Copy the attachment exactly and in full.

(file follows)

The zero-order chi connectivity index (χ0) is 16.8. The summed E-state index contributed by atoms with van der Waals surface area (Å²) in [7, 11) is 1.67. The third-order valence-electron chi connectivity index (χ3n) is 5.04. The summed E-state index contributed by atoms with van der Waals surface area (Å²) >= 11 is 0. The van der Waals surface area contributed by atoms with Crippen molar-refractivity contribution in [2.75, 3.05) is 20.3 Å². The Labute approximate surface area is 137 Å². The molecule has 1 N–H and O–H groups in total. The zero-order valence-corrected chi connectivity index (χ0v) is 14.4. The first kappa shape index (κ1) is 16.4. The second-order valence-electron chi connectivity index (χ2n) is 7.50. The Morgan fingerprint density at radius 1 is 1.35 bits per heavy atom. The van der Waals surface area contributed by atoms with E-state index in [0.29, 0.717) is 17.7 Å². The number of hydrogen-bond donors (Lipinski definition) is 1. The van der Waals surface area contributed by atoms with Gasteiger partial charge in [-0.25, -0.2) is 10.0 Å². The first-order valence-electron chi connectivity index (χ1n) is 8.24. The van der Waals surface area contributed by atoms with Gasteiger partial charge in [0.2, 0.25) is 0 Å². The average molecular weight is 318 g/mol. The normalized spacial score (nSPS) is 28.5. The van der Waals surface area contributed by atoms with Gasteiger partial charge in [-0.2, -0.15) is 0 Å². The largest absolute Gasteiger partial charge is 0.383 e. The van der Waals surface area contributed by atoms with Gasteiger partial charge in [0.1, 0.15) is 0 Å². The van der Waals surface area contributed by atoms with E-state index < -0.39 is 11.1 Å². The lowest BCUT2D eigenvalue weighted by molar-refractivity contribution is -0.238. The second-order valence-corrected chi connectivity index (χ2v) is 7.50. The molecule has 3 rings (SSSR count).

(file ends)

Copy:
The zero-order chi connectivity index (χ0) is 16.8. The summed E-state index contributed by atoms with van der Waals surface area (Å²) in [7, 11) is 1.67. The third-order valence-electron chi connectivity index (χ3n) is 5.04. The summed E-state index contributed by atoms with van der Waals surface area (Å²) >= 11 is 0. The van der Waals surface area contributed by atoms with Crippen molar-refractivity contribution in [2.75, 3.05) is 20.3 Å². The Labute approximate surface area is 137 Å². The molecule has 1 N–H and O–H groups in total. The zero-order valence-corrected chi connectivity index (χ0v) is 14.4. The first kappa shape index (κ1) is 16.4. The second-order valence-electron chi connectivity index (χ2n) is 7.50. The Morgan fingerprint density at radius 1 is 1.35 bits per heavy atom. The van der Waals surface area contributed by atoms with E-state index in [0.29, 0.717) is 17.7 Å². The number of hydrogen-bond donors (Lipinski definition) is 1. The van der Waals surface area contributed by atoms with Gasteiger partial charge in [-0.25, -0.2) is 10.0 Å². The first-order valence-electron chi connectivity index (χ1n) is 8.24. The van der Waals surface area contributed by atoms with Gasteiger partial charge in [0.2, 0.25) is 0 Å². The average molecular weight is 318 g/mol. The normalized spacial score (nSPS) is 28.5. The van der Waals surface area contributed by atoms with Gasteiger partial charge in [-0.2, -0.15) is 0 Å². The largest absolute Gasteiger partial charge is 0.383 e. The van der Waals surface area contributed by atoms with Gasteiger partial charge in [0.1, 0.15) is 0 Å². The van der Waals surface area contributed by atoms with E-state index < -0.39 is 11.1 Å². The lowest BCUT2D eigenvalue weighted by molar-refractivity contribution is -0.238. The second-order valence-corrected chi connectivity index (χ2v) is 7.50. The molecule has 3 rings (SSSR count).